Baked rice pudding. I am not sure about you but I find when I am anxious I really like comfort food. The food cooked by my family, pies, fruit crumbles, and Sunday roasts. We are all in a difficult and highly unusual time and I am looking for really reassuring cooking. Nothing says comfort food to me like a creamy, baked rice pudding. Made with full-fat Jersey milk and cream with a pinch of freshly grated nutmeg. The recipe for rice pudding is great just as it is. However, if you want to take your rice pudding to the next level you can add some poached rhubarb, then my secret ingredient some crumbled ginger biscuits.
You make Rice pudding from rice, milk, and water. Sometimes with added sugar and sometimes flavourings such as cinnamon or vanilla. You can make it by boiling the ingredients together or baking them in an oven. You can find rice pudding recipes made all around the world. The starch from the rice helps thicken the liquid to give a creamy finish. In the UK you would normally make the dish with short, fat, plump grains of rice called pudding rice. In the UK Rice pudding is often served with a big spoon of jam.
Baked Rice Pudding
- Oven proof dish
- 100 gram short-grain Pudding rice
- 1 litre Full-fat Jersey Milk
- 200 ml Jersey Double Cream
- 50 gram unsalted Jersey Butter
- 60 gram Caster Sugar
- 1 teaspoon quality Vanilla extract
- A generous grating of Nutmeg
- Preheat your oven to 325 F / 160 C / Gas Mark 3.
- Heat the butter, milk, cream, sugar, and vanilla in a large heavy-bottomed pan and stir until the sugar is dissolved.
- Remove from the heat, pour in the rice and mix.
- Transfer to a casserole dish and grate on the nutmeg. Loosely cover with foil.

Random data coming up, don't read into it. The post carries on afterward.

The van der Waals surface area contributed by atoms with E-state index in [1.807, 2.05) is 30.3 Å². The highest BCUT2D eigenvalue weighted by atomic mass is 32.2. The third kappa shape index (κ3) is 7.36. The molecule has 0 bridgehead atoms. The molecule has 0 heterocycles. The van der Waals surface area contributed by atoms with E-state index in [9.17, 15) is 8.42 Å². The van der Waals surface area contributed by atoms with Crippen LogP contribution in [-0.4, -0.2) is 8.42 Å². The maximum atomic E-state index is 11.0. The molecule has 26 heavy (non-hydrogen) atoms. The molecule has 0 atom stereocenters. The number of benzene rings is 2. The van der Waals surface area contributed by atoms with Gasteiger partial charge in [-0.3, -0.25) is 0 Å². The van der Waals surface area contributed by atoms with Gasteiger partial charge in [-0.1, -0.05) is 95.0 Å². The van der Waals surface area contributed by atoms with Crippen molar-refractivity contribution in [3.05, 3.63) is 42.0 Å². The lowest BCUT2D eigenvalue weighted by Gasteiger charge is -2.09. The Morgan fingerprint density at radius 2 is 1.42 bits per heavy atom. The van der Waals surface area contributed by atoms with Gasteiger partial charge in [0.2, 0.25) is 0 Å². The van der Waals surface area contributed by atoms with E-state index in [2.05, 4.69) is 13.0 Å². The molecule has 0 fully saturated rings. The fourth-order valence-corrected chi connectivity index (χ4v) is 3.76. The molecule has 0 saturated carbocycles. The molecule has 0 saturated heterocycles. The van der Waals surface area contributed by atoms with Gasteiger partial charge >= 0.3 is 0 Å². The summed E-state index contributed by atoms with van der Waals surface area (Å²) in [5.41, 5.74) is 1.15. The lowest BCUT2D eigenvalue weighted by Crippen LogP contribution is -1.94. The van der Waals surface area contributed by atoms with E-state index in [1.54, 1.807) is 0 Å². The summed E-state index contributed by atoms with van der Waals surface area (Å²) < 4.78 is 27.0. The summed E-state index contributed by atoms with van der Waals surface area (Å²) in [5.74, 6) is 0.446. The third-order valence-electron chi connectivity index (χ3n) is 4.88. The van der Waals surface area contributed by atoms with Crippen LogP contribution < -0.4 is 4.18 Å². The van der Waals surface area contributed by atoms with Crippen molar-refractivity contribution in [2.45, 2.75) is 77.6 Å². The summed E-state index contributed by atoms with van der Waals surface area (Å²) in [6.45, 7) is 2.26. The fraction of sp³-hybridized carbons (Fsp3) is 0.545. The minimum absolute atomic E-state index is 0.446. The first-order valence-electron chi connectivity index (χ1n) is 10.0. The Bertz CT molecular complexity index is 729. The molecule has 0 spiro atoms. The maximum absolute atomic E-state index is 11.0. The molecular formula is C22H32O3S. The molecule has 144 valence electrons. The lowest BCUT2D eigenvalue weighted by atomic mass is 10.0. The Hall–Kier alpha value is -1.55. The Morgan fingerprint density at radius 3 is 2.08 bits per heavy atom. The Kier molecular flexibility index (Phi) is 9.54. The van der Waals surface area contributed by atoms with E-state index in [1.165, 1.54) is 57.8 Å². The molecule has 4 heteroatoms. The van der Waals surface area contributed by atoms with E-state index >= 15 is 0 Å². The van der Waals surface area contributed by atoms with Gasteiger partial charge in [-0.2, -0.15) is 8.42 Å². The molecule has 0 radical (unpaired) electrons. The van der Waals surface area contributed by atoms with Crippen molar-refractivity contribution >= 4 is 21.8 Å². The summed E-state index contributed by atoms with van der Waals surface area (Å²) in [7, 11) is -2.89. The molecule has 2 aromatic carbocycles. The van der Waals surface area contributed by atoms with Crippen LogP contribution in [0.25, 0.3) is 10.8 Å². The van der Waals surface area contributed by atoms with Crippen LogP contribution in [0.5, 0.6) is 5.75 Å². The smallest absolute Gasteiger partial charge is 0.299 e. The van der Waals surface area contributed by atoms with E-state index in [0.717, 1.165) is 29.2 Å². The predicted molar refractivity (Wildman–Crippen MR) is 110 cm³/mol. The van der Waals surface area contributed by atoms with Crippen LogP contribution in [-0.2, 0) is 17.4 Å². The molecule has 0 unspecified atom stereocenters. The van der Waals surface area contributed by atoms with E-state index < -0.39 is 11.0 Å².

- Place in the oven and cook for an hour then carefully take out and remove the foil.
- Bake for about another half an hour so the surface browns and the rice is cooked.
- Allow to cool, spoon over baked rhubarb, crumbled ginger biscuits, and serve.
You might not believe it but in Medieval Europe, rhubarb was a highly sought after commodity. Rhubarb was more valuable than saffron and opium. Rhubarb was highly valued because of its perceived medicinal properties. However, it was not until the eighteenth century and the increasing availability of cheap sugar that rhubarb was valued for culinary use. Today you will find rhubarb baked in pies and crumbles, made into jams and preserves, and in the classic English dessert rhubarb fool. If you bake the rhubarb the finished result is less watery and does not require thickening.
- Oven proof dish
- Baking foil
- 500 grams Rhubarb
- 75 grams Golden Caster Sugar
- 1 piece preserved Stem Ginger
- Heat your oven 375°F / 190°C / Gas mark 5. Rinse the rhubarb and wipe clean. Trim the ends and peel down the back of the stem then into three-centimetre pieces.
- Place the rhubarb in a shallow dish and sprinkle over the sugar. Finely grate over the ginger. Cover with foil.
- Place in the oven and bake for fifteen minutes. Carefully take out of the oven and remove the foil.
- Stir with a wooden spoon. Turn the oven down to 350°F / 180°C / Gas mark 4 and return the Rhubarb for another five to ten minutes.
- Test with a small sharp knife; the rhubarb should feel tender, still have kept its shape, and the sugar dissolved into a light syrup.